Citizenship

Becoming an Egyptian citizen

If you have lived in Egypt for an extended period of time, or you are married to an Egyptian national, consider applying for Egyptian citizenship. You will no longer have to renew any visas or permits, nor will you have to renounce your first citizenship.

Children born in Egypt or to at least one Egyptian parent automatically earn citizenship. Spouses of Egyptian nationals do not earn citizenship through marriage, though marriage to an Egyptian will undoubtedly improve the chances of your application being approved.

To be eligible for Egyptian citizenship, you must have lived in the country for a minimum of 10 consecutive years, and you must be over 21 years of age. You cannot have a criminal record, and you must be able to prove that you are mentally sound and have no serious physical disabilities that would make you “a burden on the state.” You must be able to demonstrate competency with Arabic and prove that you have a legal means of earning a living.

Applying for Egyptian citizenship as a spouse

If you are the wife of an Egyptian national, the process for citizenship application comparatively simple (curiously, this courtesy is not extended to foreign spouses of Egyptian women). You need only fill out an application form (available at an Egyptian consulate or the offices of the Ministry of the Interior in Cairo) and attach the following documents:

  • The original (and one copy) of the Egyptian husband’s birth certificate
  • Original and copy of the husband’s father’s (or uncle or aunt’s) birth certificate
  • Original and copy of the Egyptian marriage certificate
  • A copy of both the husband and wife’s passport
  • A written statement from the husband conveying his wish for his wife to obtain citizenship and verifying good martial relations. This must be notarized by either a notary public or an Egyptian consulate official.
  • Four recent photographs of the wife
  • A processing fee equivalent to about USD100

At this point the application is submitted to the Ministry of the Interior in Cairo for approval.

Other citizenship applications

If you are not the wife of an Egyptian national, you should visit the Egyptian consulate or the Ministry of the Interior office in Cairo to begin the application process. Experiences with the process (and success rates) vary wildly. You should make sure to collect documents similar to those above before your trip (and don’t forget copies!). Also, make sure that your residence and work permits are in order.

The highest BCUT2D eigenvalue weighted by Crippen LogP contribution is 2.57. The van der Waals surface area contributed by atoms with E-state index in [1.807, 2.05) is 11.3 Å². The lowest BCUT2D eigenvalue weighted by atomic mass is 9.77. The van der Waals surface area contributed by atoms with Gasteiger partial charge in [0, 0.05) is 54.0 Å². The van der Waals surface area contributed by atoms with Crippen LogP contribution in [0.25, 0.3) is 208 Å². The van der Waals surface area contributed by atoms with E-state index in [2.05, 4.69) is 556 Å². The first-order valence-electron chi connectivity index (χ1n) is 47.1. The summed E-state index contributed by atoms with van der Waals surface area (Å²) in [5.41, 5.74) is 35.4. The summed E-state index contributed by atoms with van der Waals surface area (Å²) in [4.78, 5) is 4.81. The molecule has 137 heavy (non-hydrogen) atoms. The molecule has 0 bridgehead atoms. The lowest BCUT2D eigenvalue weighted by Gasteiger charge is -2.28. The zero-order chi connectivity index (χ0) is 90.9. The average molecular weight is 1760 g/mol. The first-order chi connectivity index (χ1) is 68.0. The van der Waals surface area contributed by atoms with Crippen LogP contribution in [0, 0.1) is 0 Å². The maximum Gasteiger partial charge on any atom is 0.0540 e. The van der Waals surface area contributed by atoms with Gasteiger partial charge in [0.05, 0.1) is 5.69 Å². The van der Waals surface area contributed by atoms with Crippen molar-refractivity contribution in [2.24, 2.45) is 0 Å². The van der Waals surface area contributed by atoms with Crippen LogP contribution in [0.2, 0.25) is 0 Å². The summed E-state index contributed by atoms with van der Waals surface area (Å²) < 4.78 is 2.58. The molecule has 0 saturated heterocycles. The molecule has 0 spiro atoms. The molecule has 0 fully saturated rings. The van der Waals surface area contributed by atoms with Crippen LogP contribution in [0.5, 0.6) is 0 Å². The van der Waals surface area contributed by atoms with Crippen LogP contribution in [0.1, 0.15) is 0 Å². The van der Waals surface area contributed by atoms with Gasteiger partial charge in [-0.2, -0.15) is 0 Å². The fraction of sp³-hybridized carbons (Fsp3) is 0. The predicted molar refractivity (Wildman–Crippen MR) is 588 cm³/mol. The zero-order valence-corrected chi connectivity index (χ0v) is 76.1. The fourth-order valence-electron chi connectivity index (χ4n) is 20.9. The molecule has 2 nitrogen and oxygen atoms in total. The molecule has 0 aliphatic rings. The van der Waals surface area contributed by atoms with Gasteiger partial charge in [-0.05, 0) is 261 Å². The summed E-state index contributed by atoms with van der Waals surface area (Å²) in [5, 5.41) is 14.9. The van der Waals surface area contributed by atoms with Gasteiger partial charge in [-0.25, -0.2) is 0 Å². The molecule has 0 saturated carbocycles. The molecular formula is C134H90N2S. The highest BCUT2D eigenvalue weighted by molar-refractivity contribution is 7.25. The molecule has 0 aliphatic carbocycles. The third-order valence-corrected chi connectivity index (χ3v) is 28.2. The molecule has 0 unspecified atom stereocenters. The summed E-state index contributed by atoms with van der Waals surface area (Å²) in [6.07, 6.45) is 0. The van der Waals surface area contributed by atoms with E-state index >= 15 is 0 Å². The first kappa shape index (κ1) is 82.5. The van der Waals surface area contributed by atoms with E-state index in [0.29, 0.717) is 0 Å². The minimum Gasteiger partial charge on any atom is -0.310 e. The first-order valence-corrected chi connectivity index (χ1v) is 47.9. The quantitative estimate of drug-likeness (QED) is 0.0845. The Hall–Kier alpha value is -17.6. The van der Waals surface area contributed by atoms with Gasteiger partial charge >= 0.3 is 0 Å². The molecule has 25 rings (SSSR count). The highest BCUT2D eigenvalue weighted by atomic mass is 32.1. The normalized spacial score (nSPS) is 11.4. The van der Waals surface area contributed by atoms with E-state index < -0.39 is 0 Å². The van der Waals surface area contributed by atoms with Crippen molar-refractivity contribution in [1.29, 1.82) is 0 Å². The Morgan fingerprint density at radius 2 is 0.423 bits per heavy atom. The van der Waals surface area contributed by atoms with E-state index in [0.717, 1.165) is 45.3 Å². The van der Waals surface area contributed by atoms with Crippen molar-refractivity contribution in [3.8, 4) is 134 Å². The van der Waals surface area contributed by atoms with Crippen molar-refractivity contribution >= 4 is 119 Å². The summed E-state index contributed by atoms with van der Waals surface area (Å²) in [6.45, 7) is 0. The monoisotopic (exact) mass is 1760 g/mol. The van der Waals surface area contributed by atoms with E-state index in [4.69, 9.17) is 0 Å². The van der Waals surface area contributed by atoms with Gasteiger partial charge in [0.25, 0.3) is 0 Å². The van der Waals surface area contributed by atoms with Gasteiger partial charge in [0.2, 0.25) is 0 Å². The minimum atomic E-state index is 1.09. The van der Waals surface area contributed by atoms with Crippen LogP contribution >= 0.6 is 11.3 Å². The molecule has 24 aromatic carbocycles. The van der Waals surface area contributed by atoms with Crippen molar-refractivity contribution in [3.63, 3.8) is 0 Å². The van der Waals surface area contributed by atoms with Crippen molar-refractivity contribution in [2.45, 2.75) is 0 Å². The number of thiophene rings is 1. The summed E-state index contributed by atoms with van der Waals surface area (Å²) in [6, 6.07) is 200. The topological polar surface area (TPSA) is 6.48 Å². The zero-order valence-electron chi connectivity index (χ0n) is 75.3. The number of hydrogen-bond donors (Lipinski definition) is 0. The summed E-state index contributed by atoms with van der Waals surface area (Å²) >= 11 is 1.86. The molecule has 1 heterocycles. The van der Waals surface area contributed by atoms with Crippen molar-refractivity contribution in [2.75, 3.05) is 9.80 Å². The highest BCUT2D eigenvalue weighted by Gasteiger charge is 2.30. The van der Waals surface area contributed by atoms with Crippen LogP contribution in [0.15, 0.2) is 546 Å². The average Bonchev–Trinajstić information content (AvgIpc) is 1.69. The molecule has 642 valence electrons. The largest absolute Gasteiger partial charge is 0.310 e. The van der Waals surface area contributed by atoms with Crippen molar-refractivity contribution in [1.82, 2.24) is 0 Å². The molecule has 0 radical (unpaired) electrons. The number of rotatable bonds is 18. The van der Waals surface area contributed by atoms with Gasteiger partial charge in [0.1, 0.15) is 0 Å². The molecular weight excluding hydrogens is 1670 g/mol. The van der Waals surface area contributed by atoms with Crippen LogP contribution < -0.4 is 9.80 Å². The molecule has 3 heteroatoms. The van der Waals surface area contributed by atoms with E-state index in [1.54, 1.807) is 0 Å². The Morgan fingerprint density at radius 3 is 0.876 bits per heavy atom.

If you are granted citizenship, you are not allowed to participate in elections until five years from the day it is granted. You may not run for political office until you have been a citizen for 10 years.

Citizenship by Presidential Decree

The Egyptian President may grant citizenship to any foreign national who has rendered some major service to Egypt. This includes officials of Egypt’s two leading religions, Islam and Coptic Christianity. The President may also waive the restrictions on political participation mentioned above.

Finally, the Ministry of Interior may declare a physically or mentally disabled foreigner eligible for citizenship if that individual has fought as a member of the Egyptian military.

A note on citizenship for women

Foreign women married to Egyptian men should pursue citizenship if at all possible, especially if they have children. Egyptian divorce law is notoriously counterintuitive with regards to women’s rights (an Egyptian court will not grant a woman a divorce unless her husband also approves, for example). A foreign woman without citizenship will undoubtedly get even less than the meagre consideration that the law affords women, even where her children are concerned.

Further reading

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Other comments

  • Amr, 17 October 2010 Reply

    About divorce

    It's absolutely untrue that courts don't grant divorce without husband approval!!! Why go to court then?

    Of course, a judge has the power to rule a divorce regardless of the couples' nationalities and it's executed by power of law.

    • Nile Chick 09 Mar 2013, 06:27

      The law and divorce

      100% right!The law is actually on the woman's side...that is if she is well informed about Egyptian law...and especially when there is children involved.Ask me...I know...I'm a divorced foreigner with two kids living in Luxor in a village.if you know the law...he better start running because the judges are not lenient on men...at all.